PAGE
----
Common sense UI design
Tips on how to develop a better interface based on your users
Blur, Cellphone, Close-Up, Design is licensed under CC0 Public Domain
One of my professors told me something funny about common sense: “It ain’t so common.” Usability, accessibility, simplicity, naturalness– these are all common sense words that we assume go into designing websites and applications. Obviously we want it to be easy for people to use.
It’s very easy to have a pretty interface and logo that you’re eager to throw functions into and send off to users. But effective design involves taking a step back and thinking about letting users not think. Whatever you use for a design process, I’ve collected some ideas that should be a part of it. As an intern, I am still learning plenty, so a lot of these ideas are inspired by resources I’ve recently read, such as “Don’t make me think!” by Steve Krug. However, their basic procedures entail these ideas:
It’s easy to take an idea and run with it. But I’d encourage you to slow your pace and question the overall goal of the app first. Why is your team even making this tool in the first place? Don’t even start developing layouts or picking where this button or that button goes until you’ve answered that question. Getting a better overview of the “whys” and “whos” will make for better usability. Some of the questions I’ve found most helpful are these:
- Who are the users going to be?
- What do they want to be able to do?
Once you answer those questions, you’ll have a good idea of what needs to be included in your design. Knowing what your app does before designing it avoids having to scrap a layout because you didn’t have enough room for something. I had someone suggest to me that I do my wireframe designs using no colors and changing my font to Comic Sans. That way, I’d have no temptation to care what the design would actually be and I’d focus solely on the function location and layout.
KISS (Keep it simple, stupid)
The book “Don’t make me think!” emphasizes the mindlessness of our web usage. Think about how you use the Internet. Have you ever sat down and read every line of text on a webpage? Even if it’s a newspaper article? Even any of these sentences you’re reading right now? If you have (or did), kudos to you, but the majority of people would agree with me in saying that users skim around until they find what they want and then click on that.
An example of this concept is the Eye Tracking study (there are many now). Basically, it’s a heatmap of where a user’s eyes were located while on a page. Here’s one from looktracker.com:
Here’s some things to notice:
- The user was drawn to BIGGER, BOLDED TEXT. Why? To make it obvious that it’s super important. That’s what Toshiba wanted viewers to see first- their awesome deal that’s running out of time, so you better take advantage now.
- They also liked pictures and colors. Pictures are worth 1,000 words. A picture tells you something using zero words. Nobody wants to read long lines of text on a page. What’s easier to read, bullet points or paragraphs?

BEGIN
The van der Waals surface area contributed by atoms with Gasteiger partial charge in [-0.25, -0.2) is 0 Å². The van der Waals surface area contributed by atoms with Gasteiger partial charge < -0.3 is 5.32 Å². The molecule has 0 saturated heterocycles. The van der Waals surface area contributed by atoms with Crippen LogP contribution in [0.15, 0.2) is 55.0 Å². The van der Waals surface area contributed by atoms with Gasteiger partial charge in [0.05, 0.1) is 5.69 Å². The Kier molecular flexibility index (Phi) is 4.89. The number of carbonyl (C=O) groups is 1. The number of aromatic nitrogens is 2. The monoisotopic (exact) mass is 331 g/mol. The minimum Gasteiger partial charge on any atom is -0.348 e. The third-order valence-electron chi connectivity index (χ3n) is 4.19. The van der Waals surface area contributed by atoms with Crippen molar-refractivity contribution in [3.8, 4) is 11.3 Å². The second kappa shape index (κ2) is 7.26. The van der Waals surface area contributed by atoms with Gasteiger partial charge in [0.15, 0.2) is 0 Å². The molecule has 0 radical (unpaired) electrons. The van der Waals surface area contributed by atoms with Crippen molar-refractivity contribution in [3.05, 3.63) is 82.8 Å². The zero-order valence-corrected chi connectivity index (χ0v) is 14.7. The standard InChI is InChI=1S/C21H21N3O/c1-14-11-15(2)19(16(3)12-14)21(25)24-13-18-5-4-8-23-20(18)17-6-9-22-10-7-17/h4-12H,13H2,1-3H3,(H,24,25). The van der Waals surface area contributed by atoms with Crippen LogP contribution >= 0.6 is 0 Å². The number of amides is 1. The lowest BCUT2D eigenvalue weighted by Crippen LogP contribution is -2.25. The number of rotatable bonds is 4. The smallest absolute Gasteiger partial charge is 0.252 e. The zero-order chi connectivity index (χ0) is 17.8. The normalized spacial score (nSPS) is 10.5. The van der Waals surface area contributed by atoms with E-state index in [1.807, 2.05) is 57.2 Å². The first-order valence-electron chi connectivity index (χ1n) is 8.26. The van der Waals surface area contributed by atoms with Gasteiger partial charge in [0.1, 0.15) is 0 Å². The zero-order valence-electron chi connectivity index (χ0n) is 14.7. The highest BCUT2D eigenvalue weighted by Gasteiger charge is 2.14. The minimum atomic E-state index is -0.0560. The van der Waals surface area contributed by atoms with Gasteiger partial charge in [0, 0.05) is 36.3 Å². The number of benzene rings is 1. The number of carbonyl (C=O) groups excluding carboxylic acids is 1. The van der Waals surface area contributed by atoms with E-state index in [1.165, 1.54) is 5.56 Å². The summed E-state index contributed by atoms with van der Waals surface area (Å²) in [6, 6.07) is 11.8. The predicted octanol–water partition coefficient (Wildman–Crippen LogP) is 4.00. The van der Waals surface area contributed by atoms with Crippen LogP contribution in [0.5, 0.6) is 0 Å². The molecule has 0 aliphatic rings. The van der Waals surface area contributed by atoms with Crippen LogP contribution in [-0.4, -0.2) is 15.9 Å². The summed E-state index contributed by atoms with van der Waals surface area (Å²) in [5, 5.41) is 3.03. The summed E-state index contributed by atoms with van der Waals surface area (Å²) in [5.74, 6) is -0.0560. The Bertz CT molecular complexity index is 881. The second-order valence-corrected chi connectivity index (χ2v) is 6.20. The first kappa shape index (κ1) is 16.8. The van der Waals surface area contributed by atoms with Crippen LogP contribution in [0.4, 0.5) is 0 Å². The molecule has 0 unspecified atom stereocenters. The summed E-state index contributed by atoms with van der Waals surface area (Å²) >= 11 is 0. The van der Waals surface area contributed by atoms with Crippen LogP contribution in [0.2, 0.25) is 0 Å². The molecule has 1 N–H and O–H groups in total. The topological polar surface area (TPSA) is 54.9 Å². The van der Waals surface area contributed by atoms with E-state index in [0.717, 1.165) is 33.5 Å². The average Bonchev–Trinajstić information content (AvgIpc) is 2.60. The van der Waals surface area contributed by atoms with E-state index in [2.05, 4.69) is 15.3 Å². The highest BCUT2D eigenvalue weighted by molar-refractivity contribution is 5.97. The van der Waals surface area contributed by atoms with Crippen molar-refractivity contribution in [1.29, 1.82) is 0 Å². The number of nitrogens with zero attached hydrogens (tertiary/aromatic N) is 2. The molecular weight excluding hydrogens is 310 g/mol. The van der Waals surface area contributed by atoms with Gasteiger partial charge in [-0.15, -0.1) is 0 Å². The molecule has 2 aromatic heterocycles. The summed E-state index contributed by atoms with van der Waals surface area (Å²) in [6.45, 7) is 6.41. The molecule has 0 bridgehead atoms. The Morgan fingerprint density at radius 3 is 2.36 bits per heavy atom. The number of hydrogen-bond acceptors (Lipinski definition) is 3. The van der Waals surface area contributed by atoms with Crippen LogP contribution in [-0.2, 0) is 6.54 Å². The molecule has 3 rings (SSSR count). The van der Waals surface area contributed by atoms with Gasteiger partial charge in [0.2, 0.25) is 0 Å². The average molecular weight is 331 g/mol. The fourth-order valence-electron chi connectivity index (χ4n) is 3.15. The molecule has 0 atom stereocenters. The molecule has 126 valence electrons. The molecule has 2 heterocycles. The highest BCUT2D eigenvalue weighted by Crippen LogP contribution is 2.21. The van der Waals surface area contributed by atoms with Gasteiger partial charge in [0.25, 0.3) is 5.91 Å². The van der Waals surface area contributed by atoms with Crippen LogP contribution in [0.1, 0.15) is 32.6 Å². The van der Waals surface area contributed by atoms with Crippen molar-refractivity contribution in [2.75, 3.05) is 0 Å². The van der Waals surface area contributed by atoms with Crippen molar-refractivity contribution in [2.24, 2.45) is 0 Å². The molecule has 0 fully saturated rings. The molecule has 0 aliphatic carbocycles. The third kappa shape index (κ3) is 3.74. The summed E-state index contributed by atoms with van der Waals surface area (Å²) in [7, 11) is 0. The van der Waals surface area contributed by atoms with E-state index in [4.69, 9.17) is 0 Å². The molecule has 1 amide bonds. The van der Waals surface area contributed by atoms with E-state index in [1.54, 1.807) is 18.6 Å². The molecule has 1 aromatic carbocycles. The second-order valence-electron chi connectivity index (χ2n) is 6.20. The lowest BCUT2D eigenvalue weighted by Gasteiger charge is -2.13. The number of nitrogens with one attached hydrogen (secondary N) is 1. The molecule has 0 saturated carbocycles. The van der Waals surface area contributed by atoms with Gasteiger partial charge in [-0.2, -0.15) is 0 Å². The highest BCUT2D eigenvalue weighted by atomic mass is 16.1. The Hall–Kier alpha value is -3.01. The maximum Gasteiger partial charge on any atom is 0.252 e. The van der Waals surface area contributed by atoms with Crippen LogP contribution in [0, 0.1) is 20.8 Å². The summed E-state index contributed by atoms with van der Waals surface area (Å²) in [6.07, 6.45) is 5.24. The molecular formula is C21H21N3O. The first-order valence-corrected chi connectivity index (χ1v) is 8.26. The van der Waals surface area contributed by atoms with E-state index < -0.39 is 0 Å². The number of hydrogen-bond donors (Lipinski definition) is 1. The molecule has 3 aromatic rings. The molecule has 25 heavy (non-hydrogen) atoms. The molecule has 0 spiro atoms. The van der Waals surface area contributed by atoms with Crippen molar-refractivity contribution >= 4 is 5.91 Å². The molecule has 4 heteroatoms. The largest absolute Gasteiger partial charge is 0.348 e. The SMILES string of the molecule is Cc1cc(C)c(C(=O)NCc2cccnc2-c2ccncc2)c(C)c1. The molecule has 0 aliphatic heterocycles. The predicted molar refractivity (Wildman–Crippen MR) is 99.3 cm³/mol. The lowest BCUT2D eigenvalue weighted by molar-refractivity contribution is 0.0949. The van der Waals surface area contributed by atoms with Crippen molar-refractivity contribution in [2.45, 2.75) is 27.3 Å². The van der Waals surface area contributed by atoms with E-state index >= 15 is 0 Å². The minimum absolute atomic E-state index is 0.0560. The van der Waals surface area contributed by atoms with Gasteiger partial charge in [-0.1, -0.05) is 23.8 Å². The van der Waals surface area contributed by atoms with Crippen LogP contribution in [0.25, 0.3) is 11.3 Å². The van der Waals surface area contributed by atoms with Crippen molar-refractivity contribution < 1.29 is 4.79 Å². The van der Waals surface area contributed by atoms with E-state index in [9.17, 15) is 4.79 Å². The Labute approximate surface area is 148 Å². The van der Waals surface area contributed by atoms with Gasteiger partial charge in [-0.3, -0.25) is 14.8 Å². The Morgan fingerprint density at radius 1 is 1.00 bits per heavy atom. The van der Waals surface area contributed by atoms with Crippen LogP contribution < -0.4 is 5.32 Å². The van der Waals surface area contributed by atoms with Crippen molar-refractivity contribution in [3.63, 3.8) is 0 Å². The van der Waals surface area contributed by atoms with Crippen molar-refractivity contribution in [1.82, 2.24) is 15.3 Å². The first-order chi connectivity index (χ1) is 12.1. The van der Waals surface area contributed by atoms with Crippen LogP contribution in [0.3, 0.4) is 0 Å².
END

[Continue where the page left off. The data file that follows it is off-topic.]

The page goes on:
- It’s clear what’s clickable on the page. Buttons and blue text links are things most people have seen on their search engine or their email provider’s page. Let users recognize that a click will send them somewhere new.
You are not your user.
This is probably the oldest rule in the theoretical book. Basically, it means that what you think will be familiar to other people probably isn’t. If you’re designing UI/UX, you’re probably in the upper tenth of computer users. What you do every day is probably way out of the range of what the users of your app can even fathom. Remember that!
Here are some tips to overcome this:
- Consider what your users do online, then make the experience familiar for them. Where do you usually see a search bar and button? Is the menu bar at the top of the page? Then put those things in those places. Those are some examples of what can positively influence the user experience.
- Time is money. The faster they can do what they need to, the more satisfied your user will be with the tool. Make it seem like it’s a habit that they do every day.
- (After you’ve created some initial designs) Run some usability tests. Make some mockups (paper works) and bring in customers and ask them to perform some simple tasks by giving them scenarios: “You want to do __. Can you do that?”
I still find things in UI/UX design that make me say, “Oh yeah, of course.” That’s the whole idea of usability research: make the user experience as natural as possible so that they don’t even have to think (or search around).
These are just a few basic ideas to make your designs more effective. There’s plenty more “duhs”, and they’re bound to change as patterns develop with new technology. Just remember that common sense is up to interpretation: what’s common sense to one person may not be to another. But if you can find patterns with your users, then you can frame your designs around simple, easy tasks that users are familiar with.